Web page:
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These days, IT no longer has the same influence over what laptop, tablet or smartphone users choose. In the age of BYOD, IT must accommodate for the devices that users prefer. I call this phenomenon "the audacity of BYOD."
Data protection is heading down a similar path. Today, the backup administrator is no longer the unilateral king or queen of corporate data protection in most IT environments.
With BYOD, here's how things have played out:
- Ten years ago, many organizations' users would receive whichever device IT had determined to meet the corporate standard, unless the user had extenuating circumstances or was an executive.
- Five years ago, many IT departments offered a "menu" of approved devices, and users had choice within a range of what IT was willing and/or able to support.
- Today, many organizations allow or even require BYOD, and users bring in their own device(s). In this scenario, IT is chartered with delivering an infrastructure that supports any range of technologies that the users may bring.
Today, many users choose their work devices based on what they use at home, instead of the other way around. And that makes a lot of sense. If individuals are responsible for their own productivity, shouldn't they be able to choose the device that best enables it?
IT often finds itself in a similar evolution in regard to corporate data protection:
- Ten years ago, the backup administrator chose the corporate data protection tool(s) to be used across the organization, often without much input from other constituents within IT.
- Five years ago, workload administrators (e.g., DBAs, virtualization admins and file/storage admins) began pushing back and requesting or demanding influence regarding which corporate data protection tool(s) were used across the organization.
- Today, workload administrators feel fully empowered to select their own data protection tool(s) for their own workloads, with or without interaction or influence from backup administrators.
Again, the premise makes sense for many organizations because the workload or platform administrator is ultimately responsible for the productivity platform. So those admins should have input, if not the final say, on how the data within the platform is protected to ensure recoverability. But there are two new twists to what seem like parallel evolutions: compliance and operations.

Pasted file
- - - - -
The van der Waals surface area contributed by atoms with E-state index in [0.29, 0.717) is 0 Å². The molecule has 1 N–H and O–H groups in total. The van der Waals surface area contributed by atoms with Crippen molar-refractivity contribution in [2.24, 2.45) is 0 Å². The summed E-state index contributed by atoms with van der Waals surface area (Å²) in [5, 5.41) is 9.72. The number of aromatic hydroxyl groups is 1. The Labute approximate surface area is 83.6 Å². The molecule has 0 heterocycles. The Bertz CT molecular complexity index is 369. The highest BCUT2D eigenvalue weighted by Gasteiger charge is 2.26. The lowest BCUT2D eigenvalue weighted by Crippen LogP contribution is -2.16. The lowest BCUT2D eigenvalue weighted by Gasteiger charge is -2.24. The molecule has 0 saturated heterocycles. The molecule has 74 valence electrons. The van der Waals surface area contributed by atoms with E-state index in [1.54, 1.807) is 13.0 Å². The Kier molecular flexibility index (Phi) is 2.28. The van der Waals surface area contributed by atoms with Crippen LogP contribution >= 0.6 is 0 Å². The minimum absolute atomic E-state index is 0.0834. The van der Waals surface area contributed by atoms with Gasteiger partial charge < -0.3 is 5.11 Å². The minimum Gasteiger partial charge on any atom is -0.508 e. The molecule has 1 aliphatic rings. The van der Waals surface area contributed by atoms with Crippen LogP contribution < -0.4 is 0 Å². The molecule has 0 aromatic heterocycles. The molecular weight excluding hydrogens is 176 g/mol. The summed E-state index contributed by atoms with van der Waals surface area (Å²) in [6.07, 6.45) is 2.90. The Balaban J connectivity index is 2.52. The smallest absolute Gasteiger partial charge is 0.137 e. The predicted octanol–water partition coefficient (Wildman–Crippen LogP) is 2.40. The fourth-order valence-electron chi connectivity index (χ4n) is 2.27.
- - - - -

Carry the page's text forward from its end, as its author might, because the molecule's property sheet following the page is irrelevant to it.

Protect corporate data to corporate standards
Workload administrators can, but often don't, protect their systems' data to the same degree that a backup administrator might have.
For example, many database administrators (DBAs) and backup administrators might be very focused on robust and rapid recovery of data within a 60-day window because it's the likely source for most recoveries tied to ensuring availability or BC/DR of those systems. However, those administrators are much less likely to ensure that data is retained for seven, 10 or perhaps 15 years for long-term regulatory compliance, as mandated by the broader organization.
This gap may lead to doubling the protection, with DBAs and backup admins operating in parallel. Or, more likely, the long-term data may not be retained, putting the overall organization at risk.
IT operations help with data protection
One of the major reasons that workload administrators started exerting more influence over the corporate data protection tool(s) used within their environments was the lack of reliability or workload-centric functionality that many legacy tools offered.
However, that too has changed. Today, most modern backup tools can successfully back up virtual machines, for example. Similarly, many tools now have substantive integrations with Oracle, SQL and other database platforms to ensure a workload-specific and reliable protection and recovery experience. However, there is still quite a bit of differentiation related to restore agility.
Recent ESG research on the topic shows that although workload administrators have taken on a great deal of influence throughout the current corporate data protection lifecycle (from evaluation, implementation and ongoing operation), IT expects those workload admins to reduce that participation over the next two years.
However, we are not returning to the days of the all-powerful backup administrator. Instead, ESG finds IT operations folks, whose role includes everything from provisioning to configuration to monitoring and management, will increase participation in data protection. The same rationale applies here as well: If they are responsible for every other aspect of a server's lifespan, why not its protection and recovery? Now that the workload owners are satisfied that their workloads will be adequately protected and reliably restorable, it makes sense for the management to be centralized around the server as opposed to the application platform.
IT and backup admins must protect data together
It remains to be seen whether the shift toward increased IT operations responsibility will continue. But as long as people other than backup admins are performing backups, the backup admins (who understand the corporate requirements for data protection and retention) and the workload admins/IT ops staff (who are growing their data protection influence) will have to collaborate.
They need to ensure, together, that corporate data is protected to corporate standards and that the application, platform or server is durable for the benefit of the organization and its users.
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